Described as being inspired by Jules Verne’s 20, 000 Leagues Under The Sea and directed by anime legend Hideaki Anno (Neon Genesis Evangelion), Nadia: The Secret of Blue Water certainly sounds intriguing. Recently re-released by Animatsu, the series is considered an anime classic by many people.
The show itself first aired in Japan in 1990-1991 and was subsequently released by ADV Films (R.I.P.). It tells the story of Jean and Nadia, a young inventor and an enigmatic young woman (who happens to have a pet lion) as they set out to unravel the truth about the mysterious blue water and find answers to their questions about Nadia’s unknown past and homeland. Along the way, they are pursued by a villainous trio intent on stealing the blue water.
All in all, it makes for an interesting tale, sharing some similarities with another classic animated series, The Mysterious Cities of Gold. This release features all 39 episodes spread across several discs (the exact number is dependent on your format), along with a smattering of extras. Sadly, this is where the box set is slightly let down: as this is a re-release celebrating a classic series, you might expect a little more than just the standard openings and closings of the anime and the usual promos. Even if original extras from the 90s did not exist, a few exclusives might have been recorded for the release, such as a short documentary about the anime and its impact on the genre, or perhaps an interview with Hideaki Anno. Surprisingly absent is the 1992 prequel film, Nadia: The Motion Picture, though it is possible that the rights to this were separate to those for the series, or even that Animatsu may have a future release for the film in mind.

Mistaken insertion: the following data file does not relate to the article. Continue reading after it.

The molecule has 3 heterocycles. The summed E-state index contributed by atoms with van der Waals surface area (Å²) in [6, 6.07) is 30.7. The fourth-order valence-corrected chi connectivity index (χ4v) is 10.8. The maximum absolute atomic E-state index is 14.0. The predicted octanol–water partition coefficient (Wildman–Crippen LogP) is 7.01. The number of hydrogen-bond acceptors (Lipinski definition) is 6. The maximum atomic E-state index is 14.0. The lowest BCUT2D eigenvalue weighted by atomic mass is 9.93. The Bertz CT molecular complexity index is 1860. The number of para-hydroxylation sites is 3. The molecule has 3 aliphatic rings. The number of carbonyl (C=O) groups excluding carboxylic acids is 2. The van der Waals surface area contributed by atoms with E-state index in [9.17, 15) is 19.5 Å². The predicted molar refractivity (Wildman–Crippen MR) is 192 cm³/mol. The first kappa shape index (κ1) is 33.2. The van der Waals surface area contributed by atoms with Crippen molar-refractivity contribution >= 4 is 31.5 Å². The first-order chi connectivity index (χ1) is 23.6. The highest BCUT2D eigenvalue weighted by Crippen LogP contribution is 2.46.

Niggles about extras aside, the rest of the release is average but not ground-breaking. The series is presented in its original 4:3 format and does hold up surprisingly well against its modern counterparts, thanks to a mixture of bold and vibrant colour choices for the characters and scenery. The characters are also brought to life well thanks to strong performances from the American voice cast, led by Meg Bauman as Nadia and Nathan Parsons as Jean. Plot-wise, the series is an enjoyable romp which fans of anime of this era, and indeed of this director, are sure to enjoy.
Nadia: The Secret of Blue Water Complete Collection is available on Blu-ray and DVD now courtesy of Animatsu, and is an ideal way for parents to introduce their children to anime the way this series introduced them to the form. It is also one that anime fans of any era will either delight in re-visiting or in discovering for the first time.